Yes, that photo is from the floor of my very own bedroom, which is covered in a grid of 80 index cards. Each card represents a scene from my WIP novel. It’s actually quite satisfying to look at. I like to just stand back and stare at it with my arms crossed and my hip jutted. Of course I shouldn’t do that for too long… Now I need to make use of them!
I got the idea from a comment left by my fellow blogger, Dawn Montgomery on my post, Writers! Back Away from the Keyboard. She linked me to yet another blog post by Holly Lisle titled, Notecarding: Plotting Under Pressure. Holly has a pretty extensive list of published books, and her blog is full of awesome advice. This particular article proved very useful to me, as I’ve been looking for ways to write off-computer. Also, have I mentioned that I’m obsessed with organizing? Well, rest assured, this exercise is an organizer’s dream.
The original article is great if you’re just beginning a new novel. However, I had to make some adjustments since I’m in the re-writing stage. So here’s a step-by-step of how I adapted this technique to suit my own needs.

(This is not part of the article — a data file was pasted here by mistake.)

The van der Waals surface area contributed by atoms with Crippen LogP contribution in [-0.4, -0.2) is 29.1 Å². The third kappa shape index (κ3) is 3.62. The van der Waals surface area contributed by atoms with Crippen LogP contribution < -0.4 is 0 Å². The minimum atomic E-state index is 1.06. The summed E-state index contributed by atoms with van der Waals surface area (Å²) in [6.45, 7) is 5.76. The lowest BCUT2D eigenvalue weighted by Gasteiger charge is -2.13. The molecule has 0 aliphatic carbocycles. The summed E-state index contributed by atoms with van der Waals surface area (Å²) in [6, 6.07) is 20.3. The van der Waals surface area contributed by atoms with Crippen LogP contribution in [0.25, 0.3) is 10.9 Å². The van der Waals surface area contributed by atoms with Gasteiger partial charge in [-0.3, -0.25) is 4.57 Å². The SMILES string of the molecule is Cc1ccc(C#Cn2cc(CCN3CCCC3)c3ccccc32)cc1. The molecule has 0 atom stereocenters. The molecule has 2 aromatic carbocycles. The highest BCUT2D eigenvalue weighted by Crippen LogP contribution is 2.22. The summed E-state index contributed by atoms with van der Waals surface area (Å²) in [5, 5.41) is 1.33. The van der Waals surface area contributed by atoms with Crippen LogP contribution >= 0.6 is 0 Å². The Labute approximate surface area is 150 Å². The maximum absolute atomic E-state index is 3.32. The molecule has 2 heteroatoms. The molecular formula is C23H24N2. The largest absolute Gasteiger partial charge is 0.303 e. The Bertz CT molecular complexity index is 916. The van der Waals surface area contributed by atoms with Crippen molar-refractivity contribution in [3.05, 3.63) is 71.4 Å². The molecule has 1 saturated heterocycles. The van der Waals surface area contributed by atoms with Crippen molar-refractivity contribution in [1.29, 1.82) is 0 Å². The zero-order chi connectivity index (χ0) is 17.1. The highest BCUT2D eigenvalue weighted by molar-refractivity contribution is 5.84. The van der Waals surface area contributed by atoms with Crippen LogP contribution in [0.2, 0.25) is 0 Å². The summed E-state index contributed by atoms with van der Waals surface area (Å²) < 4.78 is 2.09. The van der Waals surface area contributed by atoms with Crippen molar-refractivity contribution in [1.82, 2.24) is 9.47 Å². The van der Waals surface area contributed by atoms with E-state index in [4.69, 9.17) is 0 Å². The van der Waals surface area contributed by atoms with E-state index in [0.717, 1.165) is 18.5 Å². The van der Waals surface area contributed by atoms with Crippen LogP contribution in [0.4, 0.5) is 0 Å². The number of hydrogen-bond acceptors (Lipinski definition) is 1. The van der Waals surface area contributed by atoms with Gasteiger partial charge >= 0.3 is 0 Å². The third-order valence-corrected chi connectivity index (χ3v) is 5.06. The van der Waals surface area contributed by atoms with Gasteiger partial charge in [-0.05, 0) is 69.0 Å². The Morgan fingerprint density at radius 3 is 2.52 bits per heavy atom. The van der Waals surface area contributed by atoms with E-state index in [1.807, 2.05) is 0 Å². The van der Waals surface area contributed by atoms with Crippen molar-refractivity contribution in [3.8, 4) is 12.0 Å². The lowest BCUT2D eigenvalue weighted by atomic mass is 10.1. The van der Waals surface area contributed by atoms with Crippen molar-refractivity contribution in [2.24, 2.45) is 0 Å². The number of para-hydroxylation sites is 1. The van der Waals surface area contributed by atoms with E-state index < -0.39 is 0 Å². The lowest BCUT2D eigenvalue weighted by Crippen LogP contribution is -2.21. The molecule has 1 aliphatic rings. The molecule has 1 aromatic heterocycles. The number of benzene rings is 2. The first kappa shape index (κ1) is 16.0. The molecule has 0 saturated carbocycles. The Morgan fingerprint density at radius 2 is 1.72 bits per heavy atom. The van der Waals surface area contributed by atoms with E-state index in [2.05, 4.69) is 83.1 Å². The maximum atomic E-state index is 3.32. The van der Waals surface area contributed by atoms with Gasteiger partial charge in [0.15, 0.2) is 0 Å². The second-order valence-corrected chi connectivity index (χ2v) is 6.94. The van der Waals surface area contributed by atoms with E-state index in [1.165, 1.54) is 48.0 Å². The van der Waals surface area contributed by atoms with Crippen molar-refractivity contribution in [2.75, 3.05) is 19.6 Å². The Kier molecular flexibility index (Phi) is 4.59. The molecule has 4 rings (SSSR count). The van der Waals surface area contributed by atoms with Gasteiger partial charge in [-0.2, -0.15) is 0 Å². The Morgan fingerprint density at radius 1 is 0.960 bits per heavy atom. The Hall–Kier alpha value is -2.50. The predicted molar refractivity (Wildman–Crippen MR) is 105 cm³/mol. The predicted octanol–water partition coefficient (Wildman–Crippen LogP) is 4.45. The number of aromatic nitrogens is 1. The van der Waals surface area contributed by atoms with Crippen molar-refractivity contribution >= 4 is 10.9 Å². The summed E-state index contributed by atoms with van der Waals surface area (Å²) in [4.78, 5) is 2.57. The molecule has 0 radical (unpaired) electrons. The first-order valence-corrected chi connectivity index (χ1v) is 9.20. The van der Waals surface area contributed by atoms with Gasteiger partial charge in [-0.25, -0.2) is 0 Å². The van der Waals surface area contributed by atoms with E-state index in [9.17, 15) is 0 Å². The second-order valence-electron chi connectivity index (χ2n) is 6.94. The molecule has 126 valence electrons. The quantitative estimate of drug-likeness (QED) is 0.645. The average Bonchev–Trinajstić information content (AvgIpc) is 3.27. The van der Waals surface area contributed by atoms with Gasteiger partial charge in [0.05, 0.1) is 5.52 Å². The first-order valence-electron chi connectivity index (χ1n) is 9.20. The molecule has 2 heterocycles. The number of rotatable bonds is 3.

1. Write out simple note-cards for scenes that already exist in the novel. Maybe like a sentence or recognizable phrase for each.
2. Label by POV. My novel is from two different perspectives. I marked the scenes from the first character’s perspective with a green marker and the other character with pink. (just a dot in the corner)
3. Lay all the cards out on the floor. I put them in columns of 10 cards each.
4. Stare at them, (for probably longer than you should.)
5. Rearrange. I spent a lot of time on this. It was helpful to see visually what events logically come after each other, and what scenes are influenced by others. What chain of situations lead a character to make the choices that they do? During this process I also noticed that some scenes or choices didn’t make any logical sense. I took them out and put them to the side.
6. Make note of what events needed more support. I found places where things progressed far too quickly, and so I came up with new scenes that would lead up to the main events.
7. Add the new scenes and rearrange once more.
I found the whole process very therapeutic, and dare I say fun? Now all that’s left to do is collect up all the cards and return to my computer. Good thing Scrivener makes it so easy to execute my rearrangements! I know it’s not for everyone, but I love the comforting structure of it.
So have any of you tried indexing lately?